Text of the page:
109 From Vicky J, Marysville, Wa, 19 October 2004, 03:37:50 PM PST
Now is the time for the government to remember we are not a police state. It is also time for Americans to stand up and say "enough" to those who have forgotten what American is about.
108 From Robert M, Denver, CO, 19 October 2004, 01:31:39 PM PST
Regarding the TSA's secure flight initiative I have one question. Since there were no hijackings during the period you are studying, how can you arrive at any conclusions? When looking for the qualities of "X" it is incumbent for a researcher to have examples of "X" included in the study sample.
What is the TSA looking for and why do they need to pry into my private affairs to find it?
107 From Robert R, Phoenix, AZ, 19 October 2004, 12:59:53 PM PST
Transportaion Security Administration
October 19, 2004
To Whom it May Concern:
I have deep reservations about the Secure Flight program.
While The Constitution provides each Citizen the right to travel freely & anonymously around the Country, Secure Flight chills that right. Historically, Secure Flight would have chilled The Federalist Papers. Had that occurred, the are serious questions as to whether this great Nation would ever have become the thriving Republic that it is.
The probability of redress against false-positives seems nonexistent.
The collection of air-traveler data from June of this year appears to be a prima facie violation of the Privacy Act. What action has TSA taken to punish those who approved and/or acted on approval to engage in this apparent violation?
TSA has collected some millions of travelers' records, and studied those records, within the last few years. What were the results of the study of those records? Why does it need additional records?
What is the result of the Department of Homeland Security (DHS) Inspector General's investigation into TSA's previous privacy violations?
From the computer industry we have the term "garbage in, garbage out". The database of terrorist watch lists seem, from a variety of news reports, to be highly inaccurate. How can we expect them to be effective?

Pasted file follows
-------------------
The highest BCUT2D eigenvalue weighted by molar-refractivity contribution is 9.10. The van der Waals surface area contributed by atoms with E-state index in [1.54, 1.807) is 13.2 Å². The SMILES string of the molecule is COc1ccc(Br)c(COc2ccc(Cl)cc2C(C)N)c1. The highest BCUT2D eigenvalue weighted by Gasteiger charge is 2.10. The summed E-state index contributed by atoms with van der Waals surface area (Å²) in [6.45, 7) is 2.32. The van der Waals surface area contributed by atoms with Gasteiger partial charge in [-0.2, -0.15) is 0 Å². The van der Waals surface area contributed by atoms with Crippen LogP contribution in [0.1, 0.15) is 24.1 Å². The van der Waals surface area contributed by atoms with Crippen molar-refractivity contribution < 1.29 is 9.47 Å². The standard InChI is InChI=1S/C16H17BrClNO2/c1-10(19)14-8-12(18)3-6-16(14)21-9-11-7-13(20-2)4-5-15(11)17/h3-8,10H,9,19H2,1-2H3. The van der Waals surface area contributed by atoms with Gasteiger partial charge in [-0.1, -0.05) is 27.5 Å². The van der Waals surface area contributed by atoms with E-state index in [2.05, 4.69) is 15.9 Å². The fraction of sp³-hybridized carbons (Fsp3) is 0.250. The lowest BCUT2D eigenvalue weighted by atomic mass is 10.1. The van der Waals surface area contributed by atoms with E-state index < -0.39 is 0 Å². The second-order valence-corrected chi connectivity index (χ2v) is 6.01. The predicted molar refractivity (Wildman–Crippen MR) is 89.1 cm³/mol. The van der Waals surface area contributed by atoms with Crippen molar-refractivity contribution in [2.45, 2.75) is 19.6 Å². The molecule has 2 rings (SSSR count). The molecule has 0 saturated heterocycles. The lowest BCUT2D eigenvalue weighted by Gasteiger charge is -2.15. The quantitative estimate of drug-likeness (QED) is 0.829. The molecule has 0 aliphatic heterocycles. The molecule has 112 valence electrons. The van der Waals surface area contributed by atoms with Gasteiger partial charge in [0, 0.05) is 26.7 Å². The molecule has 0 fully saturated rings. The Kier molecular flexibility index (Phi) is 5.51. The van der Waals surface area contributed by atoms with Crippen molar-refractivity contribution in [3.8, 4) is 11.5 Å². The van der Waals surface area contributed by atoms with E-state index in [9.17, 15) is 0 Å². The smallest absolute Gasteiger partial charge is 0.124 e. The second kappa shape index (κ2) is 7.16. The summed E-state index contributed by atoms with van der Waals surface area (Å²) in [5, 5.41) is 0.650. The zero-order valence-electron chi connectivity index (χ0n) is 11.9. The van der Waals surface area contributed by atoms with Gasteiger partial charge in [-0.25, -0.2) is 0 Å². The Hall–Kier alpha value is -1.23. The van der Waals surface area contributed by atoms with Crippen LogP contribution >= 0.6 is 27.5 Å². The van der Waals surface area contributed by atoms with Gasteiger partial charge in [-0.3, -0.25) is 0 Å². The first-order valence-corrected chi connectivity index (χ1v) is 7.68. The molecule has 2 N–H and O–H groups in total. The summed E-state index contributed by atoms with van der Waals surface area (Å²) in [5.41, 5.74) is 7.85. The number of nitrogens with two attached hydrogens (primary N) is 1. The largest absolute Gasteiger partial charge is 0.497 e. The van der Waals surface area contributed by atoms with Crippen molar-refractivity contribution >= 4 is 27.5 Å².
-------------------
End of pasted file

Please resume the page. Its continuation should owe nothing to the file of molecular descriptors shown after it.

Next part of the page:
While Secure Flight will cost many millions of dollars, the question arises - is this the most effective way to spend those dollars? How many dollars are being invested in items that we know will make us safer, such as cargo screening, better training for TSA employees, and point-to-point baggage matching?
Secure Flight smacks of being an analog to Internal Passports. Is this a slippery slope from a free Country to something else?
These are but a few issues that come quickly to mind. As I am certain you realize, there are many more.
I hope for your early response to the issues I have herein discussed.
106 From anonymous, 19 October 2004, 12:53:30 PM PST
Why are we spending millions of scarce dollars on something that is unproven. This money should be spent on programs that have been proven to work:
cargo screening, increased training for TSA employees, and baggage matching.
105 From Robert W, Seattle, WA, 19 October 2004, 12:35:15 PM PST
We are poised on the precipice of a slippery slope with every passing attempt to curtail our citizenry's constitutionally-instantiated freedoms. I urge you to reconsider this latest step in dismantling of our privacy, and see it for what it is: a movement toward a regime that, were it located in another, poorer country, would be subject to our scrutiny and our disdain. This country was founded on personal liberty, and on freedom for all peoples. If we take that away, then does there really even need to be an iconic United States of America? Can we really push our beautiful & righteous message out into the world if we ourselves do not practice what we preach?